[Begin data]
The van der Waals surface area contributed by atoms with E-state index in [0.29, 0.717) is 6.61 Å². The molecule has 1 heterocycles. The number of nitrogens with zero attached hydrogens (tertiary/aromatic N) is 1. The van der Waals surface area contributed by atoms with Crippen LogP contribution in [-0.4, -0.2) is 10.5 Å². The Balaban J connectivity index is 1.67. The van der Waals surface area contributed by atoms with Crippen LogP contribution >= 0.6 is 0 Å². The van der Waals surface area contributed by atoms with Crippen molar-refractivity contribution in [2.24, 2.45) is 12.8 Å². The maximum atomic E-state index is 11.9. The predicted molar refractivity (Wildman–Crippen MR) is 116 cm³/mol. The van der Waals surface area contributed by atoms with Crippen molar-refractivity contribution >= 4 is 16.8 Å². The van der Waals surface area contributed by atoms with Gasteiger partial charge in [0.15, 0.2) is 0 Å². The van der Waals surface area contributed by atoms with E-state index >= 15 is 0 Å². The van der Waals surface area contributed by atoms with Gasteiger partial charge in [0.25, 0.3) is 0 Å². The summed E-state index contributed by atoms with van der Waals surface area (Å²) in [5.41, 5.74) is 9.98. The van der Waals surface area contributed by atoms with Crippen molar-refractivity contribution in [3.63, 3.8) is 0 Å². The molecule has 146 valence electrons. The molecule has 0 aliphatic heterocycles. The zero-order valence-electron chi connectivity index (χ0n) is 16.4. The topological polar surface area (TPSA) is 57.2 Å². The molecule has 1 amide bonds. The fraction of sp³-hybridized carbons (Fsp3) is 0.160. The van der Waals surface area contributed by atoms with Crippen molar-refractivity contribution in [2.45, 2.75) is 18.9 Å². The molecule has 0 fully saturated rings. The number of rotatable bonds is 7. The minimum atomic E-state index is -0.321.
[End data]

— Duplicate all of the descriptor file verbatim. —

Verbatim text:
The van der Waals surface area contributed by atoms with E-state index in [0.29, 0.717) is 6.61 Å². The molecule has 1 heterocycles. The number of nitrogens with zero attached hydrogens (tertiary/aromatic N) is 1. The van der Waals surface area contributed by atoms with Crippen LogP contribution in [-0.4, -0.2) is 10.5 Å². The Balaban J connectivity index is 1.67. The van der Waals surface area contributed by atoms with Crippen LogP contribution >= 0.6 is 0 Å². The van der Waals surface area contributed by atoms with Crippen molar-refractivity contribution in [2.24, 2.45) is 12.8 Å². The maximum atomic E-state index is 11.9. The predicted molar refractivity (Wildman–Crippen MR) is 116 cm³/mol. The van der Waals surface area contributed by atoms with Crippen molar-refractivity contribution >= 4 is 16.8 Å². The van der Waals surface area contributed by atoms with Gasteiger partial charge in [0.15, 0.2) is 0 Å². The van der Waals surface area contributed by atoms with E-state index >= 15 is 0 Å². The van der Waals surface area contributed by atoms with Gasteiger partial charge in [0.25, 0.3) is 0 Å². The summed E-state index contributed by atoms with van der Waals surface area (Å²) in [5.41, 5.74) is 9.98. The van der Waals surface area contributed by atoms with Crippen molar-refractivity contribution in [3.63, 3.8) is 0 Å². The molecule has 146 valence electrons. The molecule has 0 aliphatic heterocycles. The zero-order valence-electron chi connectivity index (χ0n) is 16.4. The topological polar surface area (TPSA) is 57.2 Å². The molecule has 1 amide bonds. The fraction of sp³-hybridized carbons (Fsp3) is 0.160. The van der Waals surface area contributed by atoms with Crippen molar-refractivity contribution in [2.45, 2.75) is 18.9 Å². The molecule has 0 fully saturated rings. The number of rotatable bonds is 7. The minimum atomic E-state index is -0.321.